# How to find the coproduct in the category of pointed sets?

Exercise $6 (b)$, page 58 from Hungenford's book Algebra.

Show that in $\mathcal{S}_{\star}$ (the category of pointed sets) every family of objects has a coproduct (often called a "wedge product"); describe this coproduct.

I need a suggestion in order to find the coproduct. I would appreciate your help.

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With two normal sets, the coproduct is the disjoint union. With pointed sets, you merely add the condition that the basepoints of both sets always go to the basepoint of the new set, which only requires a small modification to the disjoint union. – Carl Feb 23 '12 at 21:13
@Carl: I would like to thank you. Can you please write it as an answer so that I can accept it? Thank you again! – spohreis Feb 23 '12 at 21:33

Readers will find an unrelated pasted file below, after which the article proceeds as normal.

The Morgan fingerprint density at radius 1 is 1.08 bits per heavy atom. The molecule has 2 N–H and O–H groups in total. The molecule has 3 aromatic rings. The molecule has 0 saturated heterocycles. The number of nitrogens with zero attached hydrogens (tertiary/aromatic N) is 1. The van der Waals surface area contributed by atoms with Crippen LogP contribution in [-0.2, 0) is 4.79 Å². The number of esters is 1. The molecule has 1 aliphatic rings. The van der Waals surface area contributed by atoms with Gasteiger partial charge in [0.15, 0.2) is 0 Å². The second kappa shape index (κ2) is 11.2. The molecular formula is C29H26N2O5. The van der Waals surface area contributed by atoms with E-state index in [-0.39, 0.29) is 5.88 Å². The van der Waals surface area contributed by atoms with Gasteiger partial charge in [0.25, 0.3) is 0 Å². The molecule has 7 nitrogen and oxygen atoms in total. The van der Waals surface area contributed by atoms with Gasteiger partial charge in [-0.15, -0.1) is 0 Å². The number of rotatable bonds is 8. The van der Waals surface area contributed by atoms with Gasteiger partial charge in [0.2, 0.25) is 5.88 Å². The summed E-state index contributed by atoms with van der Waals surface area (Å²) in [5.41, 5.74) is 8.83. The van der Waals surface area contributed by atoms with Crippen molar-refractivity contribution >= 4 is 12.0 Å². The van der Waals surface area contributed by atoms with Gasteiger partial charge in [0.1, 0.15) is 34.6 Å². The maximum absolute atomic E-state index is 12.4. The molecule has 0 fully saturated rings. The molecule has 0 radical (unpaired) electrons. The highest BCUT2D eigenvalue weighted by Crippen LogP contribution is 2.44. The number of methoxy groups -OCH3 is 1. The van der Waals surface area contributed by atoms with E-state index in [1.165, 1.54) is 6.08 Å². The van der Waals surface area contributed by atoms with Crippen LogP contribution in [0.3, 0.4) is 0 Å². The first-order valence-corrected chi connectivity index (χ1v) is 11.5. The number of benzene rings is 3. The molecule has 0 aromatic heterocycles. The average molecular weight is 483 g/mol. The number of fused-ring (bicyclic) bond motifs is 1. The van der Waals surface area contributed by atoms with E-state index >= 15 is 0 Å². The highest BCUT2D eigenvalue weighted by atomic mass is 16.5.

No problem! Reposting as an answer. – Carl Feb 23 '12 at 22:03

@magma: It's just the disjoint union $X = \{a,b\} \coprod \{c,d\}$ with the base points $a,c$ identified, ie. the quotient of $X$ by the equivalence relation generated by $a \sim c$. – Najib Idrissi Feb 25 '12 at 16:32
@magma: the coproduct of pointed sets $(X_i,b_i)$ is the universal pointed set $(X,b)$ with inclusion maps $f_i:(X_i,b_i)\to (X,b)$. By definition of morphisms between pointed sets, $f_i(b_i)=b$: all basepoints are mapped to the new basepoint. – wildildildlife Feb 25 '12 at 17:15